When the pyrometer is functioning merely as an indicating and/or recording device, the sections of Figure VII marked "a", "b', and "c" respectively illustrate its performance under various process temperature conditions. At "a" an abrupt increase in process temperature to a new constant level is represented which is measured by the simple thermo-couple along the solid line of the figure. Since the full response of the intermediate junction of the compound couple is delayed, this couple indicates a magnification of this temperature change, along the broken line, which magnification, being proportional to the rate"bf such change, is of high degree since the change occurred abruptly. The net E. M. F. of the compound couple gradually approaches a value corresponding to the new temperature level after the predetermined time interval has passed due to the establishment of thermal equilibrium between the several junctions of the compound couple. At "b" the response of the pyrometer to an abrupt process temperature change in the opposite direction is represented while at "c" a more gradual change in process temperature is illustrated, the magnified npt E. M. P. of the compound couple being lower in degree in accordance with the slower rate of the temperature change.

Section "d" of Figure VII illustrates the functioning of the multiple effect pyrometer in conjunction with an automatic temperature control system regulating some temperature controlling operation factor, such as fuel supply. In passing it may be noted that the ordinates of Figure VII may be considered as representing temperature values as well as net E. M. F. of the thermo-couples corresponding thereto. In the figure, "to" indicates the predetermined process temperature datum level which is desired and which the control system has been set to maintain. As long as the temperature remains at this level the control system is static since all of the thermo-couples are responding fully to the same temperature. Assume now that the process temperature suddenly decreases toward the value "t".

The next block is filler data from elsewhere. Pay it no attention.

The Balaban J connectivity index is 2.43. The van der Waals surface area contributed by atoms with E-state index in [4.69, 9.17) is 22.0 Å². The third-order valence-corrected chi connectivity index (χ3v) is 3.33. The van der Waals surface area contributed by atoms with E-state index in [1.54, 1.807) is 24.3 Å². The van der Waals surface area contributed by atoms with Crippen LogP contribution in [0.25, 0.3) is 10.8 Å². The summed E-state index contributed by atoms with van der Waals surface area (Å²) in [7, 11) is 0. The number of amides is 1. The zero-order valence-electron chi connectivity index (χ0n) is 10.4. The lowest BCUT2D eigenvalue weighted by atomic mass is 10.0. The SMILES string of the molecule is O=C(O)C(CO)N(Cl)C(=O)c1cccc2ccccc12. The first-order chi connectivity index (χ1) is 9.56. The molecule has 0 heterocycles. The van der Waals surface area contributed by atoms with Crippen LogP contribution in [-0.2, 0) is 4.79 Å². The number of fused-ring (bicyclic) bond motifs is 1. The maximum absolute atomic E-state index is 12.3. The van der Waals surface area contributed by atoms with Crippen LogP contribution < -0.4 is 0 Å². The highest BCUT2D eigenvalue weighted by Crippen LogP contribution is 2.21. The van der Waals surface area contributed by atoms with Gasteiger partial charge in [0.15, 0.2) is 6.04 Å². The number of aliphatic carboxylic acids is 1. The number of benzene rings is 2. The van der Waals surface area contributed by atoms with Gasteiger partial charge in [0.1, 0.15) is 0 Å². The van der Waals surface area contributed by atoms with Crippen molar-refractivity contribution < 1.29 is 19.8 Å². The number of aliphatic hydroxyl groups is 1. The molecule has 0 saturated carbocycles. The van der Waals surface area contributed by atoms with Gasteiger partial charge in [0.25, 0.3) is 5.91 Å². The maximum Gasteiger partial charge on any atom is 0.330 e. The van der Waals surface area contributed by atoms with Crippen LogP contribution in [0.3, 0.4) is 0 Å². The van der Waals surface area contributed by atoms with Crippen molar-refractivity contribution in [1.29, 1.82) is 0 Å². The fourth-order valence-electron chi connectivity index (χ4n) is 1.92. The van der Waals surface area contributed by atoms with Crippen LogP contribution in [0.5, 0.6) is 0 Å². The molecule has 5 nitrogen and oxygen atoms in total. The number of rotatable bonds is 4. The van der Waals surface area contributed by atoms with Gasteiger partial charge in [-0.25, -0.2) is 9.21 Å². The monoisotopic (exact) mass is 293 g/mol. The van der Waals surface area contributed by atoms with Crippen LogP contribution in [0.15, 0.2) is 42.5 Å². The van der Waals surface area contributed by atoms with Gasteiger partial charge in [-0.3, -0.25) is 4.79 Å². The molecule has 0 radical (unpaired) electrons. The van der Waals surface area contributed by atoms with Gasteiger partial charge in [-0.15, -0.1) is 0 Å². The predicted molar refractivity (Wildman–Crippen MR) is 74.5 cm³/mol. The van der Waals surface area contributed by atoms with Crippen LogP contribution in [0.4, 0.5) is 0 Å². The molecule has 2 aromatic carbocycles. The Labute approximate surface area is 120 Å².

A magnified response to this change, the degree of magnification being dependent upon the rate of change, is .set up in the compound couple as represented by the point "x". The fuel supply regulatory mechanism is immediately set in motion occasioning an increase in fuel supply to the unit at a time and to a degree sufficient to prevent the process temperature dropping below the point "t". The time-temperature relations of the process and process equipment, to which the pyrometer characteristics have been correlated, will determine the time interval which must elapse before the effect of the increase in fuel supply is felt at the point of temperature control. The pyrometer acts as a brain in the temperature control system and therefore partially compensates for this time interval by increasing the fuel supply more than is proportionately necessary to offset the actual tempera*6 ture decrease. The amount of such over correction will depend upon the rate of the process temperature change and the capacity to over correct, and thus anticipate the return to normal of the temperature, is ascribable to the constructional characteristics of the intermediate junction of the compound thermo-couple.